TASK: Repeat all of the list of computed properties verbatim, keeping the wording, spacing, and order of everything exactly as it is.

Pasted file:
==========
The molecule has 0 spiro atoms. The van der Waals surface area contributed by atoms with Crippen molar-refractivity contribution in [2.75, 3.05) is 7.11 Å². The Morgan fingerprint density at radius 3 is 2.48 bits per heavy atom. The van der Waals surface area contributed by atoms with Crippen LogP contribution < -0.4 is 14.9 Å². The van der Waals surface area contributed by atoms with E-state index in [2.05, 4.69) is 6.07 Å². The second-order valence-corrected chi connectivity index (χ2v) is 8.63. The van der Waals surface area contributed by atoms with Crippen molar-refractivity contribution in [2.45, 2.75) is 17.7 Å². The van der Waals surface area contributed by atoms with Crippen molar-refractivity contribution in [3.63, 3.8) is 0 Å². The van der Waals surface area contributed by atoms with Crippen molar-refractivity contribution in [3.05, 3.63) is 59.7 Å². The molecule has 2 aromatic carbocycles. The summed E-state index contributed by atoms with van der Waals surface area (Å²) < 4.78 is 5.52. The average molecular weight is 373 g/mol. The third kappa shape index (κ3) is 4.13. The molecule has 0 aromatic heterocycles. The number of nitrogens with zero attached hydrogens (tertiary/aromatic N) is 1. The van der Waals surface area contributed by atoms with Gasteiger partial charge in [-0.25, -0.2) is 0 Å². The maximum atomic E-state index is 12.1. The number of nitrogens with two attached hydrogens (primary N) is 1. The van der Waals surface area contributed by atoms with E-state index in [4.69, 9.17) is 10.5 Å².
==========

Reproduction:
The molecule has 0 spiro atoms. The van der Waals surface area contributed by atoms with Crippen molar-refractivity contribution in [2.75, 3.05) is 7.11 Å². The Morgan fingerprint density at radius 3 is 2.48 bits per heavy atom. The van der Waals surface area contributed by atoms with Crippen LogP contribution < -0.4 is 14.9 Å². The van der Waals surface area contributed by atoms with E-state index in [2.05, 4.69) is 6.07 Å². The second-order valence-corrected chi connectivity index (χ2v) is 8.63. The van der Waals surface area contributed by atoms with Crippen molar-refractivity contribution in [2.45, 2.75) is 17.7 Å². The van der Waals surface area contributed by atoms with Crippen molar-refractivity contribution in [3.63, 3.8) is 0 Å². The van der Waals surface area contributed by atoms with Crippen molar-refractivity contribution in [3.05, 3.63) is 59.7 Å². The molecule has 2 aromatic carbocycles. The summed E-state index contributed by atoms with van der Waals surface area (Å²) < 4.78 is 5.52. The average molecular weight is 373 g/mol. The third kappa shape index (κ3) is 4.13. The molecule has 0 aromatic heterocycles. The number of nitrogens with zero attached hydrogens (tertiary/aromatic N) is 1. The van der Waals surface area contributed by atoms with Gasteiger partial charge in [-0.25, -0.2) is 0 Å². The maximum atomic E-state index is 12.1. The number of nitrogens with two attached hydrogens (primary N) is 1. The van der Waals surface area contributed by atoms with E-state index in [4.69, 9.17) is 10.5 Å².